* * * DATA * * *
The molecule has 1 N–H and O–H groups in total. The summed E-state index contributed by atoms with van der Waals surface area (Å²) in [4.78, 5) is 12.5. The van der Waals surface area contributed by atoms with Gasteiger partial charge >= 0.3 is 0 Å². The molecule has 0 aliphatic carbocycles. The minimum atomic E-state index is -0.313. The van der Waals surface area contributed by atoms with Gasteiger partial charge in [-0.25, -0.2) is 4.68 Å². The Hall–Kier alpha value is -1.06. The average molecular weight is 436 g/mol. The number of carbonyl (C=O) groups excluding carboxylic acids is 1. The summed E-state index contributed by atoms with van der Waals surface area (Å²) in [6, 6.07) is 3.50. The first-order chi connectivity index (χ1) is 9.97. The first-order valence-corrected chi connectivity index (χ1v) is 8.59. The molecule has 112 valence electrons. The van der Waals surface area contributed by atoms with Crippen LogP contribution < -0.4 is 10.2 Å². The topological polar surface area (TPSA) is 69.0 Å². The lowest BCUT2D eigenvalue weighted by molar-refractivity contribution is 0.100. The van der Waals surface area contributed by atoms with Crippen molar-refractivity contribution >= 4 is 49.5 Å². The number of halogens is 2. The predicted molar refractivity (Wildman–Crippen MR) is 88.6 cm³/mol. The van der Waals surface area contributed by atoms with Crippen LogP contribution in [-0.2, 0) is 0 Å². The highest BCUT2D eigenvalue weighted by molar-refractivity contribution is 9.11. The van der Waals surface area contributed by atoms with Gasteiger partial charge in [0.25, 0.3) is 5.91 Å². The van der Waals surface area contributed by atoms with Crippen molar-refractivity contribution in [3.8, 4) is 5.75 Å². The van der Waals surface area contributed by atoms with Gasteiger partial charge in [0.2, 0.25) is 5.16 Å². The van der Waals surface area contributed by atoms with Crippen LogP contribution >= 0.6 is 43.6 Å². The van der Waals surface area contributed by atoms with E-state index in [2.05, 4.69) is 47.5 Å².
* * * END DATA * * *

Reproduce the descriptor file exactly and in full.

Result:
The molecule has 1 N–H and O–H groups in total. The summed E-state index contributed by atoms with van der Waals surface area (Å²) in [4.78, 5) is 12.5. The van der Waals surface area contributed by atoms with Gasteiger partial charge >= 0.3 is 0 Å². The molecule has 0 aliphatic carbocycles. The minimum atomic E-state index is -0.313. The van der Waals surface area contributed by atoms with Gasteiger partial charge in [-0.25, -0.2) is 4.68 Å². The Hall–Kier alpha value is -1.06. The average molecular weight is 436 g/mol. The number of carbonyl (C=O) groups excluding carboxylic acids is 1. The summed E-state index contributed by atoms with van der Waals surface area (Å²) in [6, 6.07) is 3.50. The first-order chi connectivity index (χ1) is 9.97. The first-order valence-corrected chi connectivity index (χ1v) is 8.59. The molecule has 112 valence electrons. The van der Waals surface area contributed by atoms with Crippen LogP contribution < -0.4 is 10.2 Å². The topological polar surface area (TPSA) is 69.0 Å². The lowest BCUT2D eigenvalue weighted by molar-refractivity contribution is 0.100. The van der Waals surface area contributed by atoms with Crippen molar-refractivity contribution >= 4 is 49.5 Å². The number of halogens is 2. The predicted molar refractivity (Wildman–Crippen MR) is 88.6 cm³/mol. The van der Waals surface area contributed by atoms with Crippen LogP contribution in [-0.2, 0) is 0 Å². The highest BCUT2D eigenvalue weighted by molar-refractivity contribution is 9.11. The van der Waals surface area contributed by atoms with Gasteiger partial charge in [0.25, 0.3) is 5.91 Å². The van der Waals surface area contributed by atoms with Crippen molar-refractivity contribution in [3.8, 4) is 5.75 Å². The van der Waals surface area contributed by atoms with Gasteiger partial charge in [0.2, 0.25) is 5.16 Å². The van der Waals surface area contributed by atoms with Crippen LogP contribution >= 0.6 is 43.6 Å². The van der Waals surface area contributed by atoms with E-state index in [2.05, 4.69) is 47.5 Å².